One of the reasons I bought a Mac for myself and my wife is that I could never get printer sharing working between Linux and Windows. I figured if Marina and I both had Macs then the problem would be solved. Unfortunately, I was wrong. While Apple has mostly embraced Bonjour technology there is still one major area that is left out – Apple's Printer Server (e.g. the open source CUPS) which uses its own multicast based discovery solution. When I hooked my USB printer to my OS X box and turned on printer sharing I couldn't get my wife's Mac to see the printer! The problem turned out to be that both my wife and I's computers have unique IP addresses that we get from our ISP's DHCP server. Unfortunately the ISP's DHCP server gave us addresses in different subnets! CUPS default configuration does not allow printer sharing between machines that are not on the same subnet. The CUPS configuration can be overridden fairly trivially but I don't want to because it would either mean hard coding in my wife's IP address (which changes) or allowing the whole world to print on my printer (which I'd rather not). Thankfully there was a really trivial solution to the problem that was pointed out to me by Stuart Cheshire, the father of Bonjour.
Stuart actually suggested two solutions. I selected his second solution and describe in detail how to implement it below. At the end of this article I explain what his first solution was and why I didn't choose it.
The crux of Stuart's solution is to create a second Ethernet configuration on both my wife and I's machines. This is trivial to set up (once you know how) and from there everything will just 'work', e.g. the printers will just show up.
Instructions for the machine that is hosting the printer:
Step 1 – Go to system preferences (you can get there by clicking on the apple in the upper left hand corner of the screen)
Step 2 – Go to 'Sharing'
Step 3 – Select 'Services'
Step 4 – Select 'Printer Sharing' (depending on how you configured your machine you might have to click on the lock icon at the bottom left hand corner of the dialog box and type in your administrator password before being able to change the Printer Sharing setting)
Step 5 – 'Show All'
Step 6 – 'Network'
Step 7 – 'Show – Network Port Configurations' (this is a choice in the drop down titled 'Show')
Step 8 – Select 'Built-in Ethernet'
Step 9 – Press 'duplicate'
Step 10 – Enter in a title, I choose 'Local Only Ethernet'
Step 11 – Press 'Apply Now'
Step 12 – Select 'Show – 'Local Only Ethernet''
Step 13 – Set 'Configure IPv4' to 'Manually'
Step 14 – Set 'IP Address' to '10.0.0.1'
Step 15 – Press 'Apply Now'
The computer hosting the printer is now ready to share that printer with all local machines (including one's your ISP has given the same subnet address to, so beware!).
For each of the machines that you want to be able to use the printer with do the following:
Step 1 – System Preferences
Step 2 – Step 11: Follow the instructions specified above for steps 6-15 with the exception that in step 14 when entering the IP address enter 10.0.0.2. If you are adding multiple machines then each one needs its own IP address, just increment, e.g. 10.0.0.3, 10.0.0.4, etc.
Step 12 – 'Show All'
Step 13 – 'Print & Fax'
Step 14 – Press the '+' Button
Step 15 – The printer on the other machine should show up in the list of available printers, select it
Step 16 – Press 'add'
That's it. The whole process should take about two minutes.
What the previous does is create a second Ethernet interface on both machines that use an IP address from the reserved 10.X.X.X range. This is what is known as a 'private address space', that is, IP addresses in the 10.X.X.X range are marked as being 'private' and with a few exceptions I won't get into here are not to be routed so this means that machines that are not physically attached to my local network can't use this address at all. The next trick is that Apple's default subnet mask for manually entered addresses is 255.255.255.0 which means that all addresses in the 10.0.0.X range are automatically on the same subnet. So the end result is that both machines now have alternate locally routed only addresses that are on the same subnet. So, voila, CUPS work.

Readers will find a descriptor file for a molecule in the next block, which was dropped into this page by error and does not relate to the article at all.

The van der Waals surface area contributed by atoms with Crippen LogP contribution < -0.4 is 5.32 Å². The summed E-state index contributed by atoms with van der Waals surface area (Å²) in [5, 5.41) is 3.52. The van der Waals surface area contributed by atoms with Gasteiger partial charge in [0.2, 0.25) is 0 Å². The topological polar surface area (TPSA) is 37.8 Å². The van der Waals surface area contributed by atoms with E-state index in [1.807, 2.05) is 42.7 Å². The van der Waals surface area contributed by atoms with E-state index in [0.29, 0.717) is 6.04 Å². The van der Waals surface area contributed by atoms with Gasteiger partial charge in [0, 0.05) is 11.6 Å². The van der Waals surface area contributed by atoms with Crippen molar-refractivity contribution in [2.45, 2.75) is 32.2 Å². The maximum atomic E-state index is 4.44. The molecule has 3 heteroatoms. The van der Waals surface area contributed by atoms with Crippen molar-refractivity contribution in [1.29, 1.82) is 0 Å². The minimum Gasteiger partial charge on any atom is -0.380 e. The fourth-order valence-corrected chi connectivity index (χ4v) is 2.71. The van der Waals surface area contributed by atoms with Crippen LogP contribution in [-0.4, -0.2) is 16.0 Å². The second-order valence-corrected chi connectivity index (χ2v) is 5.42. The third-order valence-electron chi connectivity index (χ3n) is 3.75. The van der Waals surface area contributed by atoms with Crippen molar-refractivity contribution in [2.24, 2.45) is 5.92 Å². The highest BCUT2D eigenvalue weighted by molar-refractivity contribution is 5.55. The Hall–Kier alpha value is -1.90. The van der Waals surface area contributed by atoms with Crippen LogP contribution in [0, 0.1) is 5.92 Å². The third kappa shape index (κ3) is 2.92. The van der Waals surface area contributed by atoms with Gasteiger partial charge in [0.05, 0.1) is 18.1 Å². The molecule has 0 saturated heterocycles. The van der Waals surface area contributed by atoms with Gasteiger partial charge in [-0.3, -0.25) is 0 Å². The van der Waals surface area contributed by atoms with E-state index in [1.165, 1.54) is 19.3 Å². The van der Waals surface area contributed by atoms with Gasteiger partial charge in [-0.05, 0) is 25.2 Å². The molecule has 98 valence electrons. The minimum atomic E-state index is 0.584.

The previous describes Stuart's second solution, his first solution was to change the CUPS configuration to allow connections from computers that aren't on the same sub-domain. Then I would go to my wife's machine and manually create a printer queue that used my machines ".local" DNS address. The ".local" domain triggers the use of multicast DNS resolution. In other words when a computer looks for a DNS name like "foo.local" it will try to find the computer that owns that name by essentially 'yelling' out to all the local machines "hey, anyone go by the name foo?". While my wife and I's machines are on two separate subnets they are still physically connected by the same Ethernet switch and so can see each other's multicast packets. All OS X boxes give themselves ".local" names (go to System Preferences – Sharing – you should see text at the top that says "Other computers on your local subnet can access your computer at X.local") so by giving the Printer Queue my machine's .local name as its address my wife's machine would always be able to find my machine and it's attached printer even when my IP address is changed by DHCP.
I didn't like this suggestion for two reasons. First, I didn't like the idea of opening up my CUPS configuration, that sounded like a security hole since anyone that knew my IP address could now print on my machine. Although, if memory serves, it is possible to configure CUPS to provide access to specific DNS addresses so I could just have listed my wife's ".local" DNS address. Second, I like things to work automatically and having all these configurations in CUPS and in my wife's machine made me nervous. I wanted something simpler. Which is why I choose Stuart's second suggestion.